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BARBARA ROGERS

sherry leedy contemporary art


SHERRY LEEDY CONTEMPORARY ART 2004 Baltimore Ave. Kansas City, MO 64108 816.221.2626 sherryleedy.com Catalog design Allison King Photo credit E.G. Schempf Cover Image Shrines to Botanical Relics #23 All quotes are by the artist


BARBARA ROGERS Shrines to Botanical Relics Exhibition dates November 1, 2019 - January 25, 2020


Artist Statement This new body of my work, Shrines to Botanical Relics, is made up of oil paintings on wood panel. Each panel includes a niche or niches holding actual large seed pods or dried plant parts, some of which are on the endangered species list. Other forms from nature that I have collected over the years are also part of the series. For the paintings with an endangered seed in the niches; there may be good news. There is already evidence that seeds as old as 2,000 years can be reconstituted to produce new life. My hope for the seeds that are endangered species is that the seeds will remain within the painting and perhaps someday be the source of the return to life of a considered extinct species of botanical beauty and importance. St. Fiacre is the Patron Saint of gardeners. Born in Ireland in the 7th century St. Fiacre was venerated as a skillful user of healing herbs. His fame comes from a miracle performed after he moved to France to establish a monastery. The French Bishop, promised to give Saint Fiacre all the land he could enclose with a ditch with the provision that it had to be dug within one day. Saint Fiacre, using an ivory cane, drew a line in the dirt around a large plot of land and miraculously the ditch dug itself. He built his monastery and gardens within this perimeter, which can still be seen today. The monastery grew fruits and vegetables to feed the hungry and cultivated herbs and flowers to use in healing the sick. Visitors to Fiacre’s garden brought seeds and plants from afar, and his gardens became famous throughout Europe. Women were forbidden inside the monastery. As that was centuries ago, I’m willing to overlook that. I am a woman with a garden. It is time that all gardeners and agricultural workers had their own Patron Saint.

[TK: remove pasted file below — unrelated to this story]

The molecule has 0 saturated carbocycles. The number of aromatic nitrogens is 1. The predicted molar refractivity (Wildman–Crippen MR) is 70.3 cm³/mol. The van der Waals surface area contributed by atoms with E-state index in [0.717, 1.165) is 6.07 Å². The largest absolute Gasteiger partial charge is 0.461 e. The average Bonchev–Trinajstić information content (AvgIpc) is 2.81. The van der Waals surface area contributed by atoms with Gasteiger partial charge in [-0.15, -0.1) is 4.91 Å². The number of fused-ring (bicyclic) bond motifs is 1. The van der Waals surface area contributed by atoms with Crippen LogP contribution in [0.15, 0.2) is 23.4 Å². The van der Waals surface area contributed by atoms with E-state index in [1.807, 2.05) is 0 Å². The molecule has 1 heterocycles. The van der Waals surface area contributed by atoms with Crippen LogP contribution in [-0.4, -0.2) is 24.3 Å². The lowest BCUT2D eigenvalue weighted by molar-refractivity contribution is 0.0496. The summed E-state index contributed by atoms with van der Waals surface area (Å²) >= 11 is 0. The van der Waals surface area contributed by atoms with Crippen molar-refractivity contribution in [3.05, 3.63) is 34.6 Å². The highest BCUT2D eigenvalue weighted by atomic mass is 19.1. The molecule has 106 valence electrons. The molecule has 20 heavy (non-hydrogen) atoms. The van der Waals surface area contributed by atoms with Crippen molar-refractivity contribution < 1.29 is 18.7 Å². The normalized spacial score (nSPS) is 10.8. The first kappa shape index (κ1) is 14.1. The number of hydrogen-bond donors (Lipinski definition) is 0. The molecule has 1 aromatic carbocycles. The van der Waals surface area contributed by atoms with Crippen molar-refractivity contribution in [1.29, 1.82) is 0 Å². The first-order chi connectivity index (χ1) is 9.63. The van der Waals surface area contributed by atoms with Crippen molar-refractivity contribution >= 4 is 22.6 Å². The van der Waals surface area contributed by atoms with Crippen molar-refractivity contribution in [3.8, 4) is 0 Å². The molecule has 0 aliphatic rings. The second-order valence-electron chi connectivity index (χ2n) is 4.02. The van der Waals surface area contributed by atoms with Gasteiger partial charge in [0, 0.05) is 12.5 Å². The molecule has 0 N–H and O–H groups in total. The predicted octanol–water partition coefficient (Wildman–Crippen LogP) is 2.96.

Barbara Rogers 2019


Shrines to Botanical Relics #15 Oil on panel, botanical material, plexi glass, gold leaf 28� x 28� 3 sun bleached prickly pear pads. These sun bleached pads of prickly pear cactus are from my Tucson garden. It took many years of sun exposure to get them from green to white.


Shrines to Botanical Relics #3 Oil on panel, botanical material, plexi glass, gold leaf 10� x 8� The dried bloom in the niche of this painting is a Chrysanthemum. I have had it for many years and just love it as a beautiful object from nature. For centuries, the Chinese people have used chrysanthemums to make various forms of medicine. In traditional medicine, chrysanthemum has been used to treat chest pain, high blood pressure, diabetes, headaches, dizziness, and more.


Shrines to Botanical Relics #4 Oil on panel, botanical material, plexi glass, gold leaf 10� x 8� The seed pod in the niche of this painting is a Banksia Menziwsii Cone. It is native to Australia. Banksia is a genus of around 170 species in the plant family Proteaceae. According to Australian Geographic some species of Banksia and Eucalypts are facing extinction.


Shrines to Botanical Relics #14 Oil on panel, unidentified botanical material, plexi glass, gold leaf 28� x 28�


Shrines to Botanical Relics #21 Oil on panel, botanical material, plexi glass, gold leaf 51” x 22.5” The niche in the middle of this painting is a dried Agave Tequilana Leaf “Blue Agave”. Agave tequilana, commonly called blue agave or tequila agave, is an agave plant that is an important economic product of Jalisco, Mexico, due to its role as the base ingredient of tequila, a popular distilled beverage. This leaf is from my garden. In the niche on the left is the seed pod of an Entada Gigas. The common names for this seed pod is Sea Heart and Monkey Ladder. It grows on a large, vigorous vine in the legume family, native to the tropical Americas and Africa. While its robust stems and pinnate foliage are not unattractive, its most notable feature are its giant seed pods that can reach a length of 78 inches and hold up to 15 large, glossy, dark brown, heart shaped seeds. The seeds float and can be distributed by ocean currents over large distances, which probably accounts for its wide distribution pattern. The species has been reported as endangered. The far right niche contains a sun bleached pad of a prickly pear cactus from my Tucson garden. It took many years of sun exposure to get it from green to white.